"Keepers of the Public Trust," "Sensationalistic Vipers," "King-Makers," "Defenders of the First Amendment," "Nattering Nabobs of Negativism": during the past several decades, the U.S. news media have been characterized--positively or negatively--in increasingly dramatic, literary terms as journalism has become a more fully developed and self-conscious narrative form. Celebrated and condemned by politicians and the public alike, the news media have helped generate the subject matter for an increasing number of literary works, and have pushed the boundaries between "non-fiction" and "fiction," between "news" and "entertainment." The media have also come to be seen as an indicator of the nation's moral health and character, a role once reserved for the national literature.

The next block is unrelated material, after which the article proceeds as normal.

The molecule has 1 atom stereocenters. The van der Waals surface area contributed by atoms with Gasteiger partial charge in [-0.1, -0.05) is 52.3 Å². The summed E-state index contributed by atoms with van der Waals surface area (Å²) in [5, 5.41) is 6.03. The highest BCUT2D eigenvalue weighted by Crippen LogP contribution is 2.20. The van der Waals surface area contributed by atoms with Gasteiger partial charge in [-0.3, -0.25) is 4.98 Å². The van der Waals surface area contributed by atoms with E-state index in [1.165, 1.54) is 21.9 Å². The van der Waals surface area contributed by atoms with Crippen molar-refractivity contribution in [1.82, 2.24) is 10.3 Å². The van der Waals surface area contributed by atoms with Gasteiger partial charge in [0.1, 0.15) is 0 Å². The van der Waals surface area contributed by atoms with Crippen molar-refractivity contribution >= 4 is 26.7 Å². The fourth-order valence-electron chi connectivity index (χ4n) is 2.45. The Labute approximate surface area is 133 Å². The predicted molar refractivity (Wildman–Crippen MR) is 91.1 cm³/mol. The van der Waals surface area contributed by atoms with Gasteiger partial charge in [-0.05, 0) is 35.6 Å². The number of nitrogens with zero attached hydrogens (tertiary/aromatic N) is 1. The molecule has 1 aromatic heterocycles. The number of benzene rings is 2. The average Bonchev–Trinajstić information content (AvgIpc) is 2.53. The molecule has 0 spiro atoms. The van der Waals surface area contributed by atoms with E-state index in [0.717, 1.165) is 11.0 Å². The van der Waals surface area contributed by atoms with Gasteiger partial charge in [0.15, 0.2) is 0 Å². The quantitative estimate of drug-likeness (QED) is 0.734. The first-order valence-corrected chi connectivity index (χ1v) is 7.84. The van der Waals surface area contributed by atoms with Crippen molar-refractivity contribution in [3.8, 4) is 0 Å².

This seminar will investigate the varying relationship between the news media and public life in the U.S. since World War II. The course will draw on a variety of sources including case studies, dramatic and documentary films, literary works, television shows, advertisements, scholarly essays and historical texts. The course will introduce students to a multi-disciplinary range of methods, and will focus on a series of historical and theoretical topics including: the development of the notion of objectivity; the question of what constitutes "news"; the "new journalism" of the 1960s and '70s; First Amendment cases; government censorship; the heroic image of the journalist; the rise of anti-media sentiment; and the increase in monopoly ownership of the media. Students will adopt clear theoretical positions and defend them in class and in written papers. The course is intended for students with specific interest in the subject matter. Enrollment is limited, and preference will be given to students pursuing concentrations in their majors.